How Captions Improve Accessibility in Video Conference Meetings
The TV exploded in popularity way back in the 1950s.
However, it took until 1972 for TV to become accessible to deaf and hard-of-hearing viewers. “The French Chef” made history by becoming the first television program to provide captions.
Since then, many technologies and laws have been created to improve the lives of the deaf and hard of hearing. There are vibrating alarm clocks, smoke detectors with flashing lights, and doorbells that provide visual alerts.
Still, there’s always a lag.
Video conferencing became popular in the early 2000s with Skype and iChat. However, almost 20 years later, many deaf and hard of hearing people don’t have access to this technology.
Thankfully, times are changing.
Today, there are tools like Rev’s Live Captions, which automatically convert everything that’s said on a video call into closed captions in real-time.
Here are three ways that live captioning improves accessibility in video conferencing.
1. Captions Improve Accessibility for Work and Education From Home
Digital communication, online learning, and working from home have been on the rise for years. Then the COVID-19 pandemic erupted.
As a result, video conferencing tools like Skype, Google Meet, Zoom, and WebEx have become essential to educators and professionals overnight.
The image below illustrates the dramatic spike in revenue Zoom has experienced due to the pandemic:
The increasing reliance on video conferencing is making things more difficult for people with disabilities.
Ordinarily, deaf and hard of hearing students cannot participate in streamed lectures or video conferencing classes. And employees with disabilities may be unable to work properly.
This presents a challenge for educators and businesses.
Educators must find ways to provide an equal education for deaf students, according to the Individuals with Disabilities Education Act (IDEA). And businesses must provide reasonable accommodations for deaf and hard of hearing employees under the Americans with Disabilities Act (ADA).
Live captioning can help to solve these problems.
By transcribing everything that’s said on a conference call in real-time, disabled people can access education and communicate effectively from home.
In other words, employees can join video conference meetings, and students can participate in live-streamed classes and conference calls with teachers.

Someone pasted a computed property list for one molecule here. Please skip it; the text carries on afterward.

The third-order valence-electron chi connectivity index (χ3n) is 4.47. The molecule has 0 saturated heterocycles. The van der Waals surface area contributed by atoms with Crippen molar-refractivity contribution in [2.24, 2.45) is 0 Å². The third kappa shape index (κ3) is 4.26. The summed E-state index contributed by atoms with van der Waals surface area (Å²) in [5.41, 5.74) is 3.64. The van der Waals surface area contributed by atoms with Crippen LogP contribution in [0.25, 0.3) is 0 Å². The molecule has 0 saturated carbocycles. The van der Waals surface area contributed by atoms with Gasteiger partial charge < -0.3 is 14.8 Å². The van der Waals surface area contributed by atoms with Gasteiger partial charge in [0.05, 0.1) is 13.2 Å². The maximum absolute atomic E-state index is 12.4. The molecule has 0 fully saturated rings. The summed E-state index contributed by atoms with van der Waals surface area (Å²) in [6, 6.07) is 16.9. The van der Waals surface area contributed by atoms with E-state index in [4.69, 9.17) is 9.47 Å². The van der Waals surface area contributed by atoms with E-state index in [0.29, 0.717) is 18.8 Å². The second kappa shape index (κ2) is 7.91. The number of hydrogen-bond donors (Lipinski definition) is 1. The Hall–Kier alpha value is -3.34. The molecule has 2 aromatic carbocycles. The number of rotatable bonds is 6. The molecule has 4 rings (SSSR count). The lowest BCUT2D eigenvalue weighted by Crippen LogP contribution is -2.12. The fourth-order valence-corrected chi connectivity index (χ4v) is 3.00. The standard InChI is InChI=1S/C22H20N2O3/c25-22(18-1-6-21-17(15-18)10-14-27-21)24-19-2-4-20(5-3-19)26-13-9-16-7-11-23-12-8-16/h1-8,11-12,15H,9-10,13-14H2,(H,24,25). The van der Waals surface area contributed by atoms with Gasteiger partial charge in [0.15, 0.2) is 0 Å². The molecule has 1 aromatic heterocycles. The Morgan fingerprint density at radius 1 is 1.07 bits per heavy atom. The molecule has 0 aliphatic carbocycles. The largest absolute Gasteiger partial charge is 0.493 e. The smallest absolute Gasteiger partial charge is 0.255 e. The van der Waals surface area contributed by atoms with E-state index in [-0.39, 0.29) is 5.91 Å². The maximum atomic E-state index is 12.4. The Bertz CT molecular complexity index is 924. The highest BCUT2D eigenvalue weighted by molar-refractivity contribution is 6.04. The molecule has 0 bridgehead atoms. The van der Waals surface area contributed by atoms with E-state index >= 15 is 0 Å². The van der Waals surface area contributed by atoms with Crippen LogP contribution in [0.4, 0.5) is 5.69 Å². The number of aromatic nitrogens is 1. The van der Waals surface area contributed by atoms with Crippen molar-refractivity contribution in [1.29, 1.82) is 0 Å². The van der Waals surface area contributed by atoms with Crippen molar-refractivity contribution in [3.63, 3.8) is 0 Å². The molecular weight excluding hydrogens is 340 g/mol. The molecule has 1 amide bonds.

2. Captioning Reduces Dependence on Other Accessibility Tools
It’s incredibly expensive to provide access to education for the deaf and hard of hearing. On average, the lifetime cost of education for individuals suffering from hearing loss is a whopping $115,600 per child.
It’s also very time consuming and involves a lot of moving parts.
According to the National Center for Education Statistics, out of 5,000 post-secondary educational institutions with at least one deaf or hard of hearing student, only:
- 67% provided sign language interpreters
- 20% provided oral interpreters
- 75% provided classroom note-takers
- 65% provided tutors to assist with ongoing coursework
- 33% provided listening devices
To put it another way, not every student receives the support they need. As Lydia Callis, a Nationally certified sign language interpreter, wrote in Huffington Post:
“Education programs for deaf and otherwise disabled individuals in this country are in an unfortunate state, and in even further jeopardy as more children are enrolled in mainstream schools that are underfunded, lacking in support, and simply not equipped for people with specialized educational requirements.”
Live captioning can help reduce the deaf and hard of hearing’s dependence on these other aids.
For example, this simple and affordable solution reduces the need for interpreters as the deaf and hard of hearing can read what people are saying in real-time.
3. Live Captions Help People with Hearing Disabilities Feel More Included and Independent
The deaf and hard of hearing experience the world differently to most people.
Interpreters and note-takers create bridges for the deaf and hard of hearing, but they also create barriers. For example, people with disabilities may feel more involved with their interpreter or note-taker than with the business meeting or school lecture itself.
Live zoom captioning allows the deaf and hard of hearing to engage more directly with conversations and teaching materials.
When using live captioning, people with disabilities can read everything that’s said. They’re also able to respond in real time.
Live captioning can help to lessen feelings of isolation and exclusion. It can also help the deaf and hard of hearing to experience more independence and self-reliance.
About 2-3 out of every 1,000 children in the U.S are born with a detectable level of hearing loss. And more than ever, these individuals need accessible video content and calls.
Rev’s Live Captions can help.
In summary, closed captioning improves accessibility in video conference calls for the deaf and hard of hearing by:
- Providing students and employees with the opportunity to communicate with colleagues and teachers from home.
- Reducing their dependence on expensive and time-consuming aids, such as interpreters and note-takers.
- Allowing them to feel more included and independent.